The other day I read a blog post about things PR people do that journalists hate. Their list of pet peeves really wasn’t surprising to me, because I’ve heard or read the same basic concerns expressed a number of times throughout my PR career. I’ve also experienced some of those irritations during my days as a reporter.
Their advice to PR representatives when trying to interest a reporter in a story included:
- “Invest the time to understand a reporter’s beat and recent coverage before hitting the ‘send’ button.”
- “Tailor your pitch and have modest goals.”
- “Make every effort to know my readers and my style, be creative, and by all means please, please, please don’t bore me.”
In other words, make the right pitch to the right person at the right time.
One suggestion I didn’t see on the list but which I’ve found very useful is to ask a reporter for advice if you’re new to the industry and trying to get up to speed. I have to credit a former boss, John Van Mol, with first suggesting this simple yet savvy approach.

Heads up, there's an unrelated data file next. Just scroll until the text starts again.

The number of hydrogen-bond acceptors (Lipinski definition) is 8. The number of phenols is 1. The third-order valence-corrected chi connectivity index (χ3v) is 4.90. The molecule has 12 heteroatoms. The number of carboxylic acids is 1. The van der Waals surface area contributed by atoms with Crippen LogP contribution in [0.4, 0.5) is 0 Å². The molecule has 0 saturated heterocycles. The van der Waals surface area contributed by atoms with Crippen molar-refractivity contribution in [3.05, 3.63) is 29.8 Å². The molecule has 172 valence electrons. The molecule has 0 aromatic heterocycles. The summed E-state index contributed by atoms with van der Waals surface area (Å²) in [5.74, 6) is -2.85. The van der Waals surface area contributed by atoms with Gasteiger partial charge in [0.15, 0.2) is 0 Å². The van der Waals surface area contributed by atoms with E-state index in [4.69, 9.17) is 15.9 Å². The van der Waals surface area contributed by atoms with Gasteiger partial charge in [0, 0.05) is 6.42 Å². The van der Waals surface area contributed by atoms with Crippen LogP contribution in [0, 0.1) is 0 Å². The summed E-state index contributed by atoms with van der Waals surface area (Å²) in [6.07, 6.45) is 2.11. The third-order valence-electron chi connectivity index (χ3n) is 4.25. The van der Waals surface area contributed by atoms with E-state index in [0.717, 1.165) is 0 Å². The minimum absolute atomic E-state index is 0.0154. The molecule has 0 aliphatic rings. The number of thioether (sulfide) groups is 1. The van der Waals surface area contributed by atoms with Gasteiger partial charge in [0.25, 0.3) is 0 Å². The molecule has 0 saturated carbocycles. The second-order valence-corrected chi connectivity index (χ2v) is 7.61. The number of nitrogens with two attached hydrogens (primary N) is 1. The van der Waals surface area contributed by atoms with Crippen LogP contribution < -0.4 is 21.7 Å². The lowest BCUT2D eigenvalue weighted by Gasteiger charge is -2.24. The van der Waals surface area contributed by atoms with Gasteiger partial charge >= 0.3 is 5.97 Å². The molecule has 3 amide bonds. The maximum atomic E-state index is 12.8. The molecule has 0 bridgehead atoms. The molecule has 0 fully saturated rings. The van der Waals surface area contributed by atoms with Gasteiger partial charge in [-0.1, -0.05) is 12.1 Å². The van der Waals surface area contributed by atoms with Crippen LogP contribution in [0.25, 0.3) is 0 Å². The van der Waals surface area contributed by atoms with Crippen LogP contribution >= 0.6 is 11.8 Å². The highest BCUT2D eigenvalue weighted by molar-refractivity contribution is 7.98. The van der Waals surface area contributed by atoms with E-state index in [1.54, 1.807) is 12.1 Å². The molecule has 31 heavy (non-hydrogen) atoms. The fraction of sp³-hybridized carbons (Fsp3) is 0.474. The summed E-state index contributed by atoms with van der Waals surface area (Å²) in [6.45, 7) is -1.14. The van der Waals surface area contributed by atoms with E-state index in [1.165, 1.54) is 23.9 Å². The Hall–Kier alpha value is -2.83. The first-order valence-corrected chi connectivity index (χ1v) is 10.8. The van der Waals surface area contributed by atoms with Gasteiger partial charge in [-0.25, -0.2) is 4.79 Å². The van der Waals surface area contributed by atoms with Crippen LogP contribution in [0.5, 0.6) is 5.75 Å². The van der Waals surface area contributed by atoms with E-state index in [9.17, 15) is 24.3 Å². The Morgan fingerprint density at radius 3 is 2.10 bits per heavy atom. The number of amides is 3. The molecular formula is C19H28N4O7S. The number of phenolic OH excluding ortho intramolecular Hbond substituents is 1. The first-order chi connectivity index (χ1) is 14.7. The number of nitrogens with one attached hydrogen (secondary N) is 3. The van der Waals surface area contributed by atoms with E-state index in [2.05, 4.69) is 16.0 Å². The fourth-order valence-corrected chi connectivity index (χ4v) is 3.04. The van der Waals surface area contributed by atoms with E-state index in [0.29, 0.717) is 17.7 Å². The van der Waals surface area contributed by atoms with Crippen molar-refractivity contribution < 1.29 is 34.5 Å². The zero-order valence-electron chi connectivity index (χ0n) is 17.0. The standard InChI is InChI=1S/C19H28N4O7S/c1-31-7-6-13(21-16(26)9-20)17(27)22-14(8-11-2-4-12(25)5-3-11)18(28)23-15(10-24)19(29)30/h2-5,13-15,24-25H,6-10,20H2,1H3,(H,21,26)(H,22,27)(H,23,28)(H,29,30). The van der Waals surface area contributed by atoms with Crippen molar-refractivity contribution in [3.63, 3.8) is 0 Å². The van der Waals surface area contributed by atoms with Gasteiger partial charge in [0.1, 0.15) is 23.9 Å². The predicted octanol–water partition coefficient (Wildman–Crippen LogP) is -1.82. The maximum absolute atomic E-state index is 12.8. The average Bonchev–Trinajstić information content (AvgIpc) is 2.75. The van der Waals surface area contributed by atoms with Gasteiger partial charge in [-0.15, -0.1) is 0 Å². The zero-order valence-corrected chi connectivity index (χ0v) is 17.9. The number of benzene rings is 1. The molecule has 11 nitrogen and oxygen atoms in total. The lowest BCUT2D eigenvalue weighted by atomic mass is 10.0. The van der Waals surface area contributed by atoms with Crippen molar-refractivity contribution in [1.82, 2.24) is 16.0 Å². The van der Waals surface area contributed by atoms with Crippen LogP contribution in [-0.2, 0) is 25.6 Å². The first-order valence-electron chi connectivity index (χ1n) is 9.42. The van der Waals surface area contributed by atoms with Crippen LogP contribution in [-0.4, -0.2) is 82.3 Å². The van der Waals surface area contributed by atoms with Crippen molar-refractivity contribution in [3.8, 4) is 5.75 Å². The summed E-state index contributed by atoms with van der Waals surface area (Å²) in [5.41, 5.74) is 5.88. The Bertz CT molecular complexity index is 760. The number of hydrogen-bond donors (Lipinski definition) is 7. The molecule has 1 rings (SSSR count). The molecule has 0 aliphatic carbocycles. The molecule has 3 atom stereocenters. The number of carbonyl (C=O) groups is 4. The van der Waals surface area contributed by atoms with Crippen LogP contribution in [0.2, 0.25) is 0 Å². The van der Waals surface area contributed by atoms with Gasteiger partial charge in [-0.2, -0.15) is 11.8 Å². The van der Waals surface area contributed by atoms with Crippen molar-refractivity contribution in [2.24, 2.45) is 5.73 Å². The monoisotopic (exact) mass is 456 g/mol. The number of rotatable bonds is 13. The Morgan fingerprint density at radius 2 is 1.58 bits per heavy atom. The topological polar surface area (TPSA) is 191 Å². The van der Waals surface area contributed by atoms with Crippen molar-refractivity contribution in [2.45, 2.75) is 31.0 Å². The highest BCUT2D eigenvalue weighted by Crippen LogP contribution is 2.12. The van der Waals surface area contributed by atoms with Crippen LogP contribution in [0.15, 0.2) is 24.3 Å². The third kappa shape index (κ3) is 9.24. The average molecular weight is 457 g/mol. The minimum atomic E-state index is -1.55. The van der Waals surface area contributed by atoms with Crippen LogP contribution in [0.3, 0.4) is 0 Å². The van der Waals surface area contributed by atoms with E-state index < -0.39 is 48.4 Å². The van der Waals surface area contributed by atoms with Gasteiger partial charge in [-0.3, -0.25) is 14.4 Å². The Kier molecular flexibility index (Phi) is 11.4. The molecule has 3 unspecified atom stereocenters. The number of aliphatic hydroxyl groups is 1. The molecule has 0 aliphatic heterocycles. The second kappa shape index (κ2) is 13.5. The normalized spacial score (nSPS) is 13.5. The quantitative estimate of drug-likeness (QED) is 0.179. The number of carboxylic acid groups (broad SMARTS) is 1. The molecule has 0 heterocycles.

This is a tactic I use sparingly because it often isn’t appropriate. The more of a niche industry it is, and the more significant a player the client is in that industry, the better this advice-seeking approach can work.
After doing your homework (see the three bullet points above), I suggest starting with an introductory e-mail to the appropriate reporter, saying your agency is representing a client in the industry he or she covers. As someone new to the industry, explain that you’re trying to learn all you can to make sure the news releases and story ideas you send are useful and properly targeted.
You may also want to ask for input about the best way to learn about the industry and the best way to work with him or her. Ideally, you’ll be able to follow your e-mail with a scheduled call during a time the reporter is not on deadline.
Of course some reporters won’t give you the time of day if you make such a request, but some will and the upsides can be significant. Like everyone else, reporters enjoy talking about their work and what interests them, yet few people take time to ask these types of questions before making a pitch.